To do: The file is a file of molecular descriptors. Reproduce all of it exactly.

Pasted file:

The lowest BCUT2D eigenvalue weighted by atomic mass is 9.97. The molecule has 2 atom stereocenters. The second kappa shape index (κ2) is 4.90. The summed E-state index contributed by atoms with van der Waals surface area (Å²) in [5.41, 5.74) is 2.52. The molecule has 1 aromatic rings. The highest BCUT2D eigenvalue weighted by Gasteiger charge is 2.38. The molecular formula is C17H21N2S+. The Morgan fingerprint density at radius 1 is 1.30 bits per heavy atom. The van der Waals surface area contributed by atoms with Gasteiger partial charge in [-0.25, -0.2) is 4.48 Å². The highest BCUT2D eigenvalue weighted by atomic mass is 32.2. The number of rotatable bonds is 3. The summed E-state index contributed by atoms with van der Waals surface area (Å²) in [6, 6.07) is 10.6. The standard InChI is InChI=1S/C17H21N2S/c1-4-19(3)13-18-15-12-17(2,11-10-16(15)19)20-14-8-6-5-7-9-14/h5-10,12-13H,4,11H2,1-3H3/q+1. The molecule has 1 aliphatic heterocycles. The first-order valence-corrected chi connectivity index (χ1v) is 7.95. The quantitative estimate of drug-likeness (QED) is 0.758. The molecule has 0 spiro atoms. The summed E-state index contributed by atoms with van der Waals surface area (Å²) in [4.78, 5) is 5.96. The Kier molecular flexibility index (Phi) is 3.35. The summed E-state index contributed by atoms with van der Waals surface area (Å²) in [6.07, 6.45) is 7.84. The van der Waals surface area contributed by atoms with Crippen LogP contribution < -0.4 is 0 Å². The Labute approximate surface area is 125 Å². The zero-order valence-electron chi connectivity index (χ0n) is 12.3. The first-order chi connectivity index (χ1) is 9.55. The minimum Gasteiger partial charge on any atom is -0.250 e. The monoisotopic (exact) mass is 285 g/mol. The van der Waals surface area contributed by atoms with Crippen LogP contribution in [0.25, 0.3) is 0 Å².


The lowest BCUT2D eigenvalue weighted by atomic mass is 9.97. The molecule has 2 atom stereocenters. The second kappa shape index (κ2) is 4.90. The summed E-state index contributed by atoms with van der Waals surface area (Å²) in [5.41, 5.74) is 2.52. The molecule has 1 aromatic rings. The highest BCUT2D eigenvalue weighted by Gasteiger charge is 2.38. The molecular formula is C17H21N2S+. The Morgan fingerprint density at radius 1 is 1.30 bits per heavy atom. The van der Waals surface area contributed by atoms with Gasteiger partial charge in [-0.25, -0.2) is 4.48 Å². The highest BCUT2D eigenvalue weighted by atomic mass is 32.2. The number of rotatable bonds is 3. The summed E-state index contributed by atoms with van der Waals surface area (Å²) in [6, 6.07) is 10.6. The standard InChI is InChI=1S/C17H21N2S/c1-4-19(3)13-18-15-12-17(2,11-10-16(15)19)20-14-8-6-5-7-9-14/h5-10,12-13H,4,11H2,1-3H3/q+1. The molecule has 1 aliphatic heterocycles. The first-order valence-corrected chi connectivity index (χ1v) is 7.95. The quantitative estimate of drug-likeness (QED) is 0.758. The molecule has 0 spiro atoms. The summed E-state index contributed by atoms with van der Waals surface area (Å²) in [4.78, 5) is 5.96. The Kier molecular flexibility index (Phi) is 3.35. The summed E-state index contributed by atoms with van der Waals surface area (Å²) in [6.07, 6.45) is 7.84. The van der Waals surface area contributed by atoms with Crippen LogP contribution < -0.4 is 0 Å². The Labute approximate surface area is 125 Å². The zero-order valence-electron chi connectivity index (χ0n) is 12.3. The first-order chi connectivity index (χ1) is 9.55. The minimum Gasteiger partial charge on any atom is -0.250 e. The monoisotopic (exact) mass is 285 g/mol. The van der Waals surface area contributed by atoms with Crippen LogP contribution in [0.25, 0.3) is 0 Å².